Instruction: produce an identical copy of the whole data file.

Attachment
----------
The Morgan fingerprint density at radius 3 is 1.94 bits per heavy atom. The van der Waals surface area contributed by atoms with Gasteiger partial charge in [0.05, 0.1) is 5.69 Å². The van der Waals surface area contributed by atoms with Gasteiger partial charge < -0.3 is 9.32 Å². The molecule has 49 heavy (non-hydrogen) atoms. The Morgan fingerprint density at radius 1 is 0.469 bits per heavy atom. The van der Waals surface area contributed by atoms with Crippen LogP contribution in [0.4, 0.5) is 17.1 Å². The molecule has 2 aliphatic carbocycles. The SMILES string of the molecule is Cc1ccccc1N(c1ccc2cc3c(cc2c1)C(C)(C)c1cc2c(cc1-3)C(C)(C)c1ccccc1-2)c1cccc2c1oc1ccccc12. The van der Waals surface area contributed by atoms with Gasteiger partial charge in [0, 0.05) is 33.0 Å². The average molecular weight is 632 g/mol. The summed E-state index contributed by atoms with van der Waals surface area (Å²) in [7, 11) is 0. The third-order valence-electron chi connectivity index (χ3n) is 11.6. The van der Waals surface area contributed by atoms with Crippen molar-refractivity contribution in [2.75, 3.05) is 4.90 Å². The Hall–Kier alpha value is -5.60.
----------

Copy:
The Morgan fingerprint density at radius 3 is 1.94 bits per heavy atom. The van der Waals surface area contributed by atoms with Gasteiger partial charge in [0.05, 0.1) is 5.69 Å². The van der Waals surface area contributed by atoms with Gasteiger partial charge < -0.3 is 9.32 Å². The molecule has 49 heavy (non-hydrogen) atoms. The Morgan fingerprint density at radius 1 is 0.469 bits per heavy atom. The van der Waals surface area contributed by atoms with Crippen LogP contribution in [0.4, 0.5) is 17.1 Å². The molecule has 2 aliphatic carbocycles. The SMILES string of the molecule is Cc1ccccc1N(c1ccc2cc3c(cc2c1)C(C)(C)c1cc2c(cc1-3)C(C)(C)c1ccccc1-2)c1cccc2c1oc1ccccc12. The van der Waals surface area contributed by atoms with Gasteiger partial charge in [0, 0.05) is 33.0 Å². The average molecular weight is 632 g/mol. The summed E-state index contributed by atoms with van der Waals surface area (Å²) in [7, 11) is 0. The third-order valence-electron chi connectivity index (χ3n) is 11.6. The van der Waals surface area contributed by atoms with Crippen molar-refractivity contribution in [2.75, 3.05) is 4.90 Å². The Hall–Kier alpha value is -5.60.